But if you take extra iron, you don't get super fat red blood cells, you don't jump 10% on the hematocrit scale, nothing. You return to normal and if you take more, you just have more iron in your liver.

Incidentally red blood cells last about 100-120 days. That means that about 0.8 to 1% of your blood gets "renewed" every day. With my Angus beef diet over about seven days, that means that my body replaced about 6% of my blood. Even if my new blood was 100% red blood cells, I'd have increased my hematocrit only about 6%. Since my blood is naturally about 46-48% red blood cells, there'd be no difference in my hematocrit or % of red blood cells.

It's like cholesterol. Most of the cholesterol in your body is created within. It's not diet as much as it is other factors, like exercise or whatnot. Food accounts for about 15% of your cholesterol level. Other stuff counts more.

Likewise, blood parameters are basically set by the body. Diet only fulfills the parameters; it can't force them outside those boundaries.

EPO works because it boosts your red blood cell production. Rumor has it that some racers had as high as 60%-64% hematocrit levels.

I've mentioned a term, hematocrit, so I'll explain it a bit further. It's the most elementary of blood parameters - "what percent of your blood is red blood cells?". It's easy to manipulate - you can inject fluid that doesn't have red blood cells and you immediately lower your hematocrit. Basically you just diluted your blood. Hematocrit stands out to me because it was the first test for EPO around (if your hematocrit was over 50% you were given a two week "health break"), it's gotten racers in trouble. Probably the most significant event was when Pantani tossed from the Giro the day before the finish, while in the leader's jersey.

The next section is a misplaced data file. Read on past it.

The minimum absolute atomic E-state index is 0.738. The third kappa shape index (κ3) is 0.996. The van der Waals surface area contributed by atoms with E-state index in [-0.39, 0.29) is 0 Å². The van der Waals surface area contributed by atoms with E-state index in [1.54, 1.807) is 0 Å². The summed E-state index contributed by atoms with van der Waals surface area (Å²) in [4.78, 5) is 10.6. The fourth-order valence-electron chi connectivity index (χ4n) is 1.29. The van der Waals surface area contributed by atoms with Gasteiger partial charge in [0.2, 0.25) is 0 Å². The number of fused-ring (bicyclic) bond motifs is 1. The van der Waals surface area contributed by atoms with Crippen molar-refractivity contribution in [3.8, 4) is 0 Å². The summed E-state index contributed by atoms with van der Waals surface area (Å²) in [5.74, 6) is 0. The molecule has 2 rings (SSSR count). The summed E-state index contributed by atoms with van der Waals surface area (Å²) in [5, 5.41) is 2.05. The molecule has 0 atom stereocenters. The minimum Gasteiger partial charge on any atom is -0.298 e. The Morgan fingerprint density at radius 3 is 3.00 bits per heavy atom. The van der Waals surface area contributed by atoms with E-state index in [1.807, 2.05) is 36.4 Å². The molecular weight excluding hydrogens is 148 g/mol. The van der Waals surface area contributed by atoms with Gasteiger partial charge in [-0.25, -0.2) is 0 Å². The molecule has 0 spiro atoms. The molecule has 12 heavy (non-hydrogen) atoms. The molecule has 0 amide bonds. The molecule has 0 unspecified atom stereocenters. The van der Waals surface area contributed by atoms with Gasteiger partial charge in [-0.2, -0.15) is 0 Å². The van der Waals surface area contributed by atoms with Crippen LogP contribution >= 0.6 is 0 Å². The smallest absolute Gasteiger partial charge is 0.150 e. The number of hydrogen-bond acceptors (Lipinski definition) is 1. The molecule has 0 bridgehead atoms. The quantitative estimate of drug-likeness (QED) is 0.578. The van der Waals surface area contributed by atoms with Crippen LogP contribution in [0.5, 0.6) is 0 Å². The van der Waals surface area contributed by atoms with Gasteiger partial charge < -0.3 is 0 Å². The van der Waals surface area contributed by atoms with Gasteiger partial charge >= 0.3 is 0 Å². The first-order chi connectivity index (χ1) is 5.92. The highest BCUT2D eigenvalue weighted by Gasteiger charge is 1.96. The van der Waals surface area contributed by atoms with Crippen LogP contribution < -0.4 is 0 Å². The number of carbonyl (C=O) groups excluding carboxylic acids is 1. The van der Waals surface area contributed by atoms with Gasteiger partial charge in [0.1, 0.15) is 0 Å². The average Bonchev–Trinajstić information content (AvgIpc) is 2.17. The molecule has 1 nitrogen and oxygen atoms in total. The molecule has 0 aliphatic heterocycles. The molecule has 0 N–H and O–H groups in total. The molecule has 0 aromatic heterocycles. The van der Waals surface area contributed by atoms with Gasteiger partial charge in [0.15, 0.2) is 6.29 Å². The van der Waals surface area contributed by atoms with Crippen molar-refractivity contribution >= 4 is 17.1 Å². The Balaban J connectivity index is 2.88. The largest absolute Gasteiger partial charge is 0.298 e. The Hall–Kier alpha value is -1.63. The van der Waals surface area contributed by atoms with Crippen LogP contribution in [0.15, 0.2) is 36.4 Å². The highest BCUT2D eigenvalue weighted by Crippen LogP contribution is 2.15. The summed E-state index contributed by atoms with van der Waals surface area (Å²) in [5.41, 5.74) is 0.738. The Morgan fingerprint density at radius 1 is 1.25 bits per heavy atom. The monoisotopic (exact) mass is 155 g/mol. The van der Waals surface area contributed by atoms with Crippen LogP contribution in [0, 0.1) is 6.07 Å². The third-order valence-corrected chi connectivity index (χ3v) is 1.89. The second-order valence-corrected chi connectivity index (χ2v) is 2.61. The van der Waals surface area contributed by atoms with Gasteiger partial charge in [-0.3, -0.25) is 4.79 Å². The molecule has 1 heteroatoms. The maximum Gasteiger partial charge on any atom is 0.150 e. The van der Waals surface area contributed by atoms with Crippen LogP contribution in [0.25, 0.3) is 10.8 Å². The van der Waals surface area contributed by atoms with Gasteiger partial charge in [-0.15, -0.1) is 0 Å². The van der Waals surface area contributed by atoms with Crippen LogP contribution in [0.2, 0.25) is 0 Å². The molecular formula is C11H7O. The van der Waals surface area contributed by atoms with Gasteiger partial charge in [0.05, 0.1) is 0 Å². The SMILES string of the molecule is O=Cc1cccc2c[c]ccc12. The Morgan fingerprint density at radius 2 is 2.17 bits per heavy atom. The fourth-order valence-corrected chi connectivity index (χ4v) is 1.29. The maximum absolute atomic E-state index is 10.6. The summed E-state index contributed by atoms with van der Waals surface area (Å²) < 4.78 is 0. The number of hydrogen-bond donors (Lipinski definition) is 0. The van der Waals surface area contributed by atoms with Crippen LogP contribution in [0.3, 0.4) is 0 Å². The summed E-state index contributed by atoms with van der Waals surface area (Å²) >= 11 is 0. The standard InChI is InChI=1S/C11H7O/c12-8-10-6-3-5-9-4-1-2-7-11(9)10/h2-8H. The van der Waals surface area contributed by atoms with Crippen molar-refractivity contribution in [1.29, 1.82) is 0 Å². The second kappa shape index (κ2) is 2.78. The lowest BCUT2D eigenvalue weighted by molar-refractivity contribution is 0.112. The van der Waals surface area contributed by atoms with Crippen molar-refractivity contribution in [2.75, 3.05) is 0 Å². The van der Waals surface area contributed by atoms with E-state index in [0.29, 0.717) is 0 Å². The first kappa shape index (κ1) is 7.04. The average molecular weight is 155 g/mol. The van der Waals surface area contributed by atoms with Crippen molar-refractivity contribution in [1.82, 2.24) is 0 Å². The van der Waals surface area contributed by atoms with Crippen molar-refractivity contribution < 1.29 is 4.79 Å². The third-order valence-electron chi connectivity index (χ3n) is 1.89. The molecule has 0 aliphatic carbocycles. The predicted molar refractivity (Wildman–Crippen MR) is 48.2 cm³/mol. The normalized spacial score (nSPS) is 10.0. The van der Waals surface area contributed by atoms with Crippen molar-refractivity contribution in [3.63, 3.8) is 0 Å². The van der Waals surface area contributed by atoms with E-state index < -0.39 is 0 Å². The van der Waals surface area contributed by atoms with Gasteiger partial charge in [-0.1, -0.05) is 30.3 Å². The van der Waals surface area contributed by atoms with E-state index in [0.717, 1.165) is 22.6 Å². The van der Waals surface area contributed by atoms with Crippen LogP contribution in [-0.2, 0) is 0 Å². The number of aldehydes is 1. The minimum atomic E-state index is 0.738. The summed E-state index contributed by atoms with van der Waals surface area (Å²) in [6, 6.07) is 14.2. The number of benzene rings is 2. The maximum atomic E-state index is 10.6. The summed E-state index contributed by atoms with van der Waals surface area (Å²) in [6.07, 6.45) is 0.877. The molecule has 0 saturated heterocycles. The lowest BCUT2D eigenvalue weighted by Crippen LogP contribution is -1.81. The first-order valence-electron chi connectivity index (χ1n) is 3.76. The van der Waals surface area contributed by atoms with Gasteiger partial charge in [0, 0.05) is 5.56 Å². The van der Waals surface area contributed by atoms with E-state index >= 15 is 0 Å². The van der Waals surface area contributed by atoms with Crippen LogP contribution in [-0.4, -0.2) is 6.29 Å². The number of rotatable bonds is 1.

Hematocrit is unique in that it's something that a normal physical will mention in the course of a physical. In other words it's something that us normal people can actually understand. We can find out our own hematocrit level without much trouble.

I, of course, checked out all my hematocrit readings from my physicals. I'm proud to say I hit over 49% once, although recently I'm bang on around 46%. Disappointing, as it's one of the only things I'm "good" at relative to the pros.

Or, if I put it this way... I just did a 20 min FTP test and held 221 watts for 20 minutes. That's not so impressive. A 46% hematocrit makes me grin, a 49% is worthy of a fist pump. But 221 watts FTP? Err...